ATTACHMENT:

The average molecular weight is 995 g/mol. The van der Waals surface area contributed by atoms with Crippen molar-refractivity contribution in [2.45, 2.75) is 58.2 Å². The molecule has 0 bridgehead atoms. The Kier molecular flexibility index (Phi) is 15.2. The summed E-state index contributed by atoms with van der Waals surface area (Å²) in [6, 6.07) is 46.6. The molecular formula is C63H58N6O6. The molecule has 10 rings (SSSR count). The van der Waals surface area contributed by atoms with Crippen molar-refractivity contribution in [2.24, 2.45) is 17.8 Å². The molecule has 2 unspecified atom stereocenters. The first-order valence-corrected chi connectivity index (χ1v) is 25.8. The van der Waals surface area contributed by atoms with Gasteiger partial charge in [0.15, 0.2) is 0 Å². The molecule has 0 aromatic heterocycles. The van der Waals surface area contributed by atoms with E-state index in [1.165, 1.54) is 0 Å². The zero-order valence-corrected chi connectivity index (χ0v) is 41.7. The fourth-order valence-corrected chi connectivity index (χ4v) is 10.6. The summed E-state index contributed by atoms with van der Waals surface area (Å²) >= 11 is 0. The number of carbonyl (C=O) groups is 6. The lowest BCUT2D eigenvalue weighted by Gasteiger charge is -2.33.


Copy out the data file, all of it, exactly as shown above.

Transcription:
The average molecular weight is 995 g/mol. The van der Waals surface area contributed by atoms with Crippen molar-refractivity contribution in [2.45, 2.75) is 58.2 Å². The molecule has 0 bridgehead atoms. The Kier molecular flexibility index (Phi) is 15.2. The summed E-state index contributed by atoms with van der Waals surface area (Å²) in [6, 6.07) is 46.6. The molecular formula is C63H58N6O6. The molecule has 10 rings (SSSR count). The van der Waals surface area contributed by atoms with Crippen molar-refractivity contribution in [2.24, 2.45) is 17.8 Å². The molecule has 2 unspecified atom stereocenters. The first-order valence-corrected chi connectivity index (χ1v) is 25.8. The van der Waals surface area contributed by atoms with Gasteiger partial charge in [0.15, 0.2) is 0 Å². The molecule has 0 aromatic heterocycles. The van der Waals surface area contributed by atoms with E-state index in [1.165, 1.54) is 0 Å². The zero-order valence-corrected chi connectivity index (χ0v) is 41.7. The fourth-order valence-corrected chi connectivity index (χ4v) is 10.6. The summed E-state index contributed by atoms with van der Waals surface area (Å²) >= 11 is 0. The number of carbonyl (C=O) groups is 6. The lowest BCUT2D eigenvalue weighted by Gasteiger charge is -2.33.